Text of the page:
Gang of Four reissue landmark album amidst recent comeback

Mike Morrone

Fact: Gang of four made a great record in 1979 entitled “Entertainment!” Fact: The record is still great 26 years later. Rhino reissued the album packaged with their long out of print “Yellow” EP, as well as alternate takes and live songs. “Excuse this indulgence,” said frontman Jon King before beginning a much grittier version of “Sweet Jane” live, originally done by the Velvet Underground, “while I try not to do this record an injustice.”

Gang of Four (Dave Allen, Hugo Burnham, Andy Gill and King) named themselves after the group of Chinese Communist Party members who attempted to rule the country after chairman Mao’s death. They mostly studied at the University of Leeds, learning among other things Marxism and feminism. They put the question to society as to how and in what ways humans related with each other and their relationship with commodification. Gang of Four “questioned the herd mentality” in the sagacious words of Dave Allen, the bassist.

“Entertainment!” has a distinct sound years later. This is important today, especially since a slew of bands are compared to GoF daily that have little more in common with them than a competent bassist. In the words of Andy Gill, guitarist, “the sound was sharp, and modern.” Certainly he contributed to the sound – his parts are aptly described as Morse code through guitar, one or two notes repeated and resonant as well as augmented by different effects pedals. It would be remiss to not mention the work of Dave Allen, driving the rhythm and emphasizing King’s chants and accusations with sheer force.

These elements one can expect from Gang of Four, but it still does not present the songs in any specific light. “Ether” frantically scratches and claws at the walls, adding to the bleak proclamations of “the happy ever after/it’s at the end of the rainbow” along with oil (prescient!) It’s an exhilarating song and arguably the finest opener of an album ever, comparable to “Waiting Room” by Fugazi for its sheer intensity. “Natural’s not in it” finds an irresistible groove, commanding dancing from anyone who listens. The staccato attack of Gill’s guitar clashes against the too-good-for-its-own-good rhythm section in “Not Great Men.” On top of it all, King sings of the oppression found in the history books (see title). “Damaged Goods” proclaims that “the change will do you good,” as the bass pulsates all around the brutal realization of lust instead of love.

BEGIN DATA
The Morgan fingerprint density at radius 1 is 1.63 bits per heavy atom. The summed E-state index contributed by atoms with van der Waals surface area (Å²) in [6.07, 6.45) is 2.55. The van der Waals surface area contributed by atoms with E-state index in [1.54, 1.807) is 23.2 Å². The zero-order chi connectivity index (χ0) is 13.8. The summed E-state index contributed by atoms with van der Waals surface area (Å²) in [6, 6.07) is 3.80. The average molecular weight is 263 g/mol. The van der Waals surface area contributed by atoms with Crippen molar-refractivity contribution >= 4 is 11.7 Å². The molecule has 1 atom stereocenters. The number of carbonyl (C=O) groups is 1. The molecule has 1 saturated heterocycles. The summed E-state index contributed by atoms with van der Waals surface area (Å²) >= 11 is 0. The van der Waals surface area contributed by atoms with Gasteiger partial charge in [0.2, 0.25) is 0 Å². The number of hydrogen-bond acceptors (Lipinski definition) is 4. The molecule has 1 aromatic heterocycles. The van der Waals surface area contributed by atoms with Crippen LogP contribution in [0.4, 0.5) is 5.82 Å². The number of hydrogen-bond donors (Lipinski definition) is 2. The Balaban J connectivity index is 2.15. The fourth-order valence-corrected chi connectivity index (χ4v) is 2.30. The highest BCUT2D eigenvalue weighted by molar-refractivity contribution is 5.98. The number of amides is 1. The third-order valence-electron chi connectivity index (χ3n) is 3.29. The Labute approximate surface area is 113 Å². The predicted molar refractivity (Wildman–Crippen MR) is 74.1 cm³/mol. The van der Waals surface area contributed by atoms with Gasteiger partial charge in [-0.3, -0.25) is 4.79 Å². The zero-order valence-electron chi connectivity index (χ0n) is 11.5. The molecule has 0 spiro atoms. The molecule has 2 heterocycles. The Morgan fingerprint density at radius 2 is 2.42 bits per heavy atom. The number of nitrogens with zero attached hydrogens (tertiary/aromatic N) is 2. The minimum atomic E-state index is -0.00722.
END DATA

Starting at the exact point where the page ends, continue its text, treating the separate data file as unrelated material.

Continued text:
“Entertainment!” has no filler; the closing trio of “At Home He’s a Tourist,” “5-45” and “Anthrax” are as strong as the gut punch of an opener. The first of the three (and the first Gang of Four song I ever heard,) is a fast song building slowly as the guitar twitches neurotically. By the end of the song, and not before a rousing chant of “Two steps forward/six steps back,” the guitar recklessly clatters against anything in its path: the voice, the drums, the bass, itself. “5-45” prowls and seeks its prey on the news on the television, boldly stating that “guerilla war struggle is the new entertainment” (perceptive!).

“Anthrax” lives on the type of feedback that makes “Daydream Nation” by Sonic Youth proud. And with it, King’s most striking lyrics “And I feel like a beetle on it’s back/And there’s no way for me to get up/Love’ll get you like a case of Anthrax/And that’s something I don’t want to catch.”

Two of the four tracks from the “Yellow” EP can be found on GoF’s second album, “Solid Gold.” Allen’s bass has an intriguing thudding quality not exhibited as much on the album work itself. The band receives two points for including saxophone in “It’s Her Factory.” “Armalite Rifle” is another highlight.

“Entertainment!” is packaged exquisitely in the reissue, resembling a vinyl album sleeve. (Would GoF scoff at the packaging of their material in such a way to sell maximum units? Just a thought.) Peppered throughout the cover and the booklet are ironic phobic sayings such as “People are given what they want.” (This approach was adopted by Radiohead roughly twenty years later.)

Overall, an intensely edifying listen, a touchstone album for music of the last 30 years. Imitated often, Gang of Four’s “Entertainment!” is the real thing.